The cane toad (Rhinella marina) has become invasive in much of its introduced range, impacting significantly on biodiversity in these regions. Not only does the cane toad prey upon and compete with native species, it also produces a potent toxin that can be deadly to would-be predators. Nowhere is the impact of the cane toad more apparent than in Australia and a recent study indicates that edge-of-range populations there are evolving to become even better invaders.
A report, written by CABI for the Scottish government, Defra and the Welsh Assembly Government, estimates the cost of invasive non-native species to Great Britain in unprecedented detail. Invasive non-native species can have wide-ranging effects on biodiversity, crop production and people’s livelihoods. A better understanding of the negative impacts of invasive species will help to make people aware of invasive non-native species, to prevent new introductions and to deal with the problems caused by established invasive species.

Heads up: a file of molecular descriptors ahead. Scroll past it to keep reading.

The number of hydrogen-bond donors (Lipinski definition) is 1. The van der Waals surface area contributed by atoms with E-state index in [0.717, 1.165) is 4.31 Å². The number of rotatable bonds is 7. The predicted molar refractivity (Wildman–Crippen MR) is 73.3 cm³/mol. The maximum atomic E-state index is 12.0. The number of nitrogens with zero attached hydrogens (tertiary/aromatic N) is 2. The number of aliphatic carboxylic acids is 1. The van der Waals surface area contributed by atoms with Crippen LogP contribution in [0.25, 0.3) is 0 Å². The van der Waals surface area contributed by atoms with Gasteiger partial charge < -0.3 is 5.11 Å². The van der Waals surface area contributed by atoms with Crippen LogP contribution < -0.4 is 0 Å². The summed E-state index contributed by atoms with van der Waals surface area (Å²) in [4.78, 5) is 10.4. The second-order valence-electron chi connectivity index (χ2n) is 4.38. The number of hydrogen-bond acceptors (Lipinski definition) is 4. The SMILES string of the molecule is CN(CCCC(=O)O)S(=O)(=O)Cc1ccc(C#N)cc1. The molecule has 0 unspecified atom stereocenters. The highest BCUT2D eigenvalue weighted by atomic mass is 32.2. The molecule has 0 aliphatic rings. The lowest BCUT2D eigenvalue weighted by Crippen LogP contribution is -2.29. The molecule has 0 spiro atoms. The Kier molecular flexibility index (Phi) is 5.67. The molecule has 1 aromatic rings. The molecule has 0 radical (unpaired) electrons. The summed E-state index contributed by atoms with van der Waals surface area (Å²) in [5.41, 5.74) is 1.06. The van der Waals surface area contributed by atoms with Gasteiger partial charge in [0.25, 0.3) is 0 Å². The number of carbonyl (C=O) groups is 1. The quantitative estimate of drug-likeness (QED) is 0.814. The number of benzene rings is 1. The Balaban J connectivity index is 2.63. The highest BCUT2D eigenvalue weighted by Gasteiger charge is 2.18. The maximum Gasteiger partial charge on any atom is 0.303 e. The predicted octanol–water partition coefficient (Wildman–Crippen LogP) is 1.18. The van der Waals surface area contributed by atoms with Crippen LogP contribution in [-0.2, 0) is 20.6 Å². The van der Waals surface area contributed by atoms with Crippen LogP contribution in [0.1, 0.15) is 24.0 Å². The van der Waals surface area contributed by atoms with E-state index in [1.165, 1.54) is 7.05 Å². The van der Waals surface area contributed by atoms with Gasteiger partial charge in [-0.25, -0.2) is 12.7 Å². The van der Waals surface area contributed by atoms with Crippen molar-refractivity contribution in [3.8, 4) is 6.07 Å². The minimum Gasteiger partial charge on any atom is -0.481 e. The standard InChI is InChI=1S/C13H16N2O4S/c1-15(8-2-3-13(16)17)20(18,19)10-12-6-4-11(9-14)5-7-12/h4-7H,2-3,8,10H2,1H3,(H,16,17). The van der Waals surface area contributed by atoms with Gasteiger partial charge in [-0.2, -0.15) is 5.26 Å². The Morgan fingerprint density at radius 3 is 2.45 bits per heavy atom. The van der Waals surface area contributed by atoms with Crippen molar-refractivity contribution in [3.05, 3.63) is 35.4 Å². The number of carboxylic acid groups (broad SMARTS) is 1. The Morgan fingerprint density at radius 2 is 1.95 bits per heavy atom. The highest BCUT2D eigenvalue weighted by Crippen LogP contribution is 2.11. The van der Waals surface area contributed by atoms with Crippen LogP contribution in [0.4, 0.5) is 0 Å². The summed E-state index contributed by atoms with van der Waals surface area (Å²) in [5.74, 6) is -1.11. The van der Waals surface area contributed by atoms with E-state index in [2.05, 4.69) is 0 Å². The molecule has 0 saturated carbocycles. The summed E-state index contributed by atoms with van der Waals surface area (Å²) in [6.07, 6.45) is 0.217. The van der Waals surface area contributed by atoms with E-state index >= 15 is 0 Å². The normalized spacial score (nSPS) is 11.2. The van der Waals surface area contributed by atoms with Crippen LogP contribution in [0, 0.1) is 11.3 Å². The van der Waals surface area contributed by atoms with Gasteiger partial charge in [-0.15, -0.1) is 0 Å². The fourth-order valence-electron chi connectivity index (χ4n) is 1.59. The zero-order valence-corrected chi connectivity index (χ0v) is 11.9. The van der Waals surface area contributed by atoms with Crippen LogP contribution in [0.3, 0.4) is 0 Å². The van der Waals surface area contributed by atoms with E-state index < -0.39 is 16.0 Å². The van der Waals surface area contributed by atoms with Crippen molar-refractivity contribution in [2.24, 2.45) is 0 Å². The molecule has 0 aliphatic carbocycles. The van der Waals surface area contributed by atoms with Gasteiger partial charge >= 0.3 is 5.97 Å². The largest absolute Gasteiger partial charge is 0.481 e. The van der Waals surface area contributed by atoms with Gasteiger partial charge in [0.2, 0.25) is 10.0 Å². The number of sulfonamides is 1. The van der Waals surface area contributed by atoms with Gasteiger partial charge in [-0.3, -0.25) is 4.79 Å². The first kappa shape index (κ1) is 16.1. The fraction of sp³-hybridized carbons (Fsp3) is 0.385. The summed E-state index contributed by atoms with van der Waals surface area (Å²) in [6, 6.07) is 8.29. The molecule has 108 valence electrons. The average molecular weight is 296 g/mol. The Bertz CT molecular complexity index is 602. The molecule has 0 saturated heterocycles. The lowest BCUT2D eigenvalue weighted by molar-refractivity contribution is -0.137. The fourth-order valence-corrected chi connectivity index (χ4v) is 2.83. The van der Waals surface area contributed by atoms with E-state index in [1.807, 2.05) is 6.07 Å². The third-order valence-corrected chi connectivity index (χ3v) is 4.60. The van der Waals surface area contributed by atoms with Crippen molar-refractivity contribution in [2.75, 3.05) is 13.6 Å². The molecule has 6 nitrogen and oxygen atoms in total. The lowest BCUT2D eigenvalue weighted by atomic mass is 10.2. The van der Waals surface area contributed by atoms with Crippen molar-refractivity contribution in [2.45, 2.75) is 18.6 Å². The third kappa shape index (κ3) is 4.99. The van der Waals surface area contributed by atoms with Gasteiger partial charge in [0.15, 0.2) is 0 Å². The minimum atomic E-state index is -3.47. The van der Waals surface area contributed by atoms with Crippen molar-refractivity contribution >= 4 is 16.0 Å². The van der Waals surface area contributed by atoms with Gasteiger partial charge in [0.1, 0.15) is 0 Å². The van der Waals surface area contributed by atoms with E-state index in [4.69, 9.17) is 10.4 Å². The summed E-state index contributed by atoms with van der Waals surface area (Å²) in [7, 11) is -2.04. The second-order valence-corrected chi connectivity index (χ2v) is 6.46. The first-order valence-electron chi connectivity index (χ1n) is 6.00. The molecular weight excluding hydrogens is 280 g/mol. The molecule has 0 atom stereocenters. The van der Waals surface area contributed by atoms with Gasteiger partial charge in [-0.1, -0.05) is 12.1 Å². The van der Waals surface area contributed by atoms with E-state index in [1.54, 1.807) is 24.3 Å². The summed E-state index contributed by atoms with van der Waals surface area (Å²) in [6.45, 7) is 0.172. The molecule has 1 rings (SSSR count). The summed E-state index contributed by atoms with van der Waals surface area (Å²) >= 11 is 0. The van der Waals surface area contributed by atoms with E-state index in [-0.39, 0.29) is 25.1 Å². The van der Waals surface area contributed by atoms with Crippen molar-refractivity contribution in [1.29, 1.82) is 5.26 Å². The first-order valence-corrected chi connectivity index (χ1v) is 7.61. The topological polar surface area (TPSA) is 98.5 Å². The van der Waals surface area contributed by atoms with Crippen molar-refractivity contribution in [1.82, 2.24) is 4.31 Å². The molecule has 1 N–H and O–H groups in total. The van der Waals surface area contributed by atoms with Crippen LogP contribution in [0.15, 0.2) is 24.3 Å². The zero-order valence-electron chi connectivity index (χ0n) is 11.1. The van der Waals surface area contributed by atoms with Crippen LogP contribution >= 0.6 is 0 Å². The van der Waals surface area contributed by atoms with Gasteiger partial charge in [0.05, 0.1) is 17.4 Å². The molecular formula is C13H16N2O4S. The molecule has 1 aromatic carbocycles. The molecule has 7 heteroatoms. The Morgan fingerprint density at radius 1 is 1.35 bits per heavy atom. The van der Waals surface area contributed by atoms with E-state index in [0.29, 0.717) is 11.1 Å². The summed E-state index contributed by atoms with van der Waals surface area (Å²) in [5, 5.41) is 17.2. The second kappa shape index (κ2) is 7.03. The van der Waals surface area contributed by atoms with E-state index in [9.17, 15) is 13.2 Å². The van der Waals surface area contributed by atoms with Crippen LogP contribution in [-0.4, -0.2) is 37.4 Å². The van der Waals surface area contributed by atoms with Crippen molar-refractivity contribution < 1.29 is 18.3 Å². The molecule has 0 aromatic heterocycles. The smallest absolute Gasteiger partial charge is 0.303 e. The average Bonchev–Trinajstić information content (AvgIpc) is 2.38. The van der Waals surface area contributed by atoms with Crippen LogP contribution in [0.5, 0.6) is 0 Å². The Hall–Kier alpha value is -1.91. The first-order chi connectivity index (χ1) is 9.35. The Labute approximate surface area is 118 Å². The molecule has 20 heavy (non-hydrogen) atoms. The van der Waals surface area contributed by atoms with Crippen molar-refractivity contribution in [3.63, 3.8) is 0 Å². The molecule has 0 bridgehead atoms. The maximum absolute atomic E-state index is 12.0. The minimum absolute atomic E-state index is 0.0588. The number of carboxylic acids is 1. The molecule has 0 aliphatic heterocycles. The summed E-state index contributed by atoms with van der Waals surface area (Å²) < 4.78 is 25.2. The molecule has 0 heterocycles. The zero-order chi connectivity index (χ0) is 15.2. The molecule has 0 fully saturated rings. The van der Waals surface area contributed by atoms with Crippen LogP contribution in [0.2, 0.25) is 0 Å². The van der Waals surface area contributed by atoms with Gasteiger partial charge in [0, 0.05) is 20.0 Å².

Mikania micrantha (mile-a-minute weed or South American Climber) is a major invasive alien weed in many of the tropical moist forest regions of Asia. This neotropical vine is able to smother plants in agricultural ecosystems, agroforestry and native habitats. Conventional control methods of manual removal (slashing) or herbicide application, are expensive, ineffective, not sustainable, and can be environmentally damaging. Classical biological control was considered the best option to manage this weed, and CABI was funded by DIFID (UK- Department for International Development) to implement this strategy in India. The research culminated in the release of a coevolved, host specific, rust pathogen (Puccinia spegazzinii), from the South America native range of the weed, into Kerala and Assam. This rust pathogen infects all aerial parts of the plant (leaf, petiole and stem), leading to cankering and whole plant death (see image below).